British politics now looks more like that of Weimar Germany, postwar Italy or the France of the Third and Fourth Republics. It has become quite hard to believe that for much of the 19th and 20th centuries the properties of the elusive British constitution were a subject of sustained, serious and intense intellectual inquiry.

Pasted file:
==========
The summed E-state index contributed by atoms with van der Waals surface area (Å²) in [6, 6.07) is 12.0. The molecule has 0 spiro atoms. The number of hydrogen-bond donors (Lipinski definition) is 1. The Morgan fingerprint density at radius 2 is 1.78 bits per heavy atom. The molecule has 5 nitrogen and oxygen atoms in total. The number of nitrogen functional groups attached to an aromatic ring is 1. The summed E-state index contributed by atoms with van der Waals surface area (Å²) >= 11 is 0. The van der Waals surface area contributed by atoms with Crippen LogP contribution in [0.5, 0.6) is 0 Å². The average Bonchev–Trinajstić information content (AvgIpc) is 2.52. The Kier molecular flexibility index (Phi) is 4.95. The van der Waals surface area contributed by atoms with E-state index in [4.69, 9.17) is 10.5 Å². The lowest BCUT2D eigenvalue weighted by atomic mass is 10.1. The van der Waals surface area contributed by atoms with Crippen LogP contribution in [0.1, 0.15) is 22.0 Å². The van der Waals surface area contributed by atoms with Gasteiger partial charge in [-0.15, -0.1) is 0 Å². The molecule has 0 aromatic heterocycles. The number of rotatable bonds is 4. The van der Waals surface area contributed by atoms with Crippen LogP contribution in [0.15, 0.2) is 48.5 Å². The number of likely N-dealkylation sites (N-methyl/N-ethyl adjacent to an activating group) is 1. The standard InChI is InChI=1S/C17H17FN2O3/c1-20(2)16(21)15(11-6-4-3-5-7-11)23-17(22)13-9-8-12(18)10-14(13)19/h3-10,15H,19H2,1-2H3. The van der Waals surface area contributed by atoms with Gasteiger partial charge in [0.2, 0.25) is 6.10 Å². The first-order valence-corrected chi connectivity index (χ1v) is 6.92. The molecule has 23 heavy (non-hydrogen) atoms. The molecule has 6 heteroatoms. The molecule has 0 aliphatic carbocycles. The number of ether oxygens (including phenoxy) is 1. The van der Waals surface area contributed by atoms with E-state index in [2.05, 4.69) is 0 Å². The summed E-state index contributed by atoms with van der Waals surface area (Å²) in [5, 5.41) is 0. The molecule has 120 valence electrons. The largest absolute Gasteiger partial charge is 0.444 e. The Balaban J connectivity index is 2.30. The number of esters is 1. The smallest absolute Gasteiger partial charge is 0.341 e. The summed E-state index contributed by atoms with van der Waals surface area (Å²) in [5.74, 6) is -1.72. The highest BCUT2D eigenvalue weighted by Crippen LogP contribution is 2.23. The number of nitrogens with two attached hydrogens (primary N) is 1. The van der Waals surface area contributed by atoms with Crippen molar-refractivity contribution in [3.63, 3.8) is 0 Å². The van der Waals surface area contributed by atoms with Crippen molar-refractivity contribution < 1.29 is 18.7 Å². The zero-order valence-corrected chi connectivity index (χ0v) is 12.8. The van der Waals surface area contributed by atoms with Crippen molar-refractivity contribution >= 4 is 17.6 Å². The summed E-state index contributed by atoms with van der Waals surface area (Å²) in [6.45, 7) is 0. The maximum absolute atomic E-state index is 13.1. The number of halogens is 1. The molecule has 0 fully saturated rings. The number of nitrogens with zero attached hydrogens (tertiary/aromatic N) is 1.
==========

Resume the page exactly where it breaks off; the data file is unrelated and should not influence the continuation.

As a teenager in 1965 I heard Harold Wilson making a broadcast to the white population of Southern Rhodesia, where I grew up. He was an impressive figure, articulate but plain-spoken, with an ability to recognise the fears and prejudices of his audience and address them in adult terms. The tiny settler population had in 1962 elected a Rhodesian Front government which, on 11 November 1965, soon after Wilson made his broadcast, issued the Unilateral Declaration of Independence. White settler rule came to an ignominious end some fifteen years later, on 18 April 1980. Today, a much larger British population is about to elect a government that will, it seems, give the United Kingdom its own version of UDI. There are self-evident differences between the two processes, but the similarities and parallels throw an unfavourable light on the present state of British politics. Britain’s UDI may have been a long time coming, but the country’s ability to deal with the consequences is no more powerful or sophisticated than that of the tiny settler population of Rhodesia in 1965.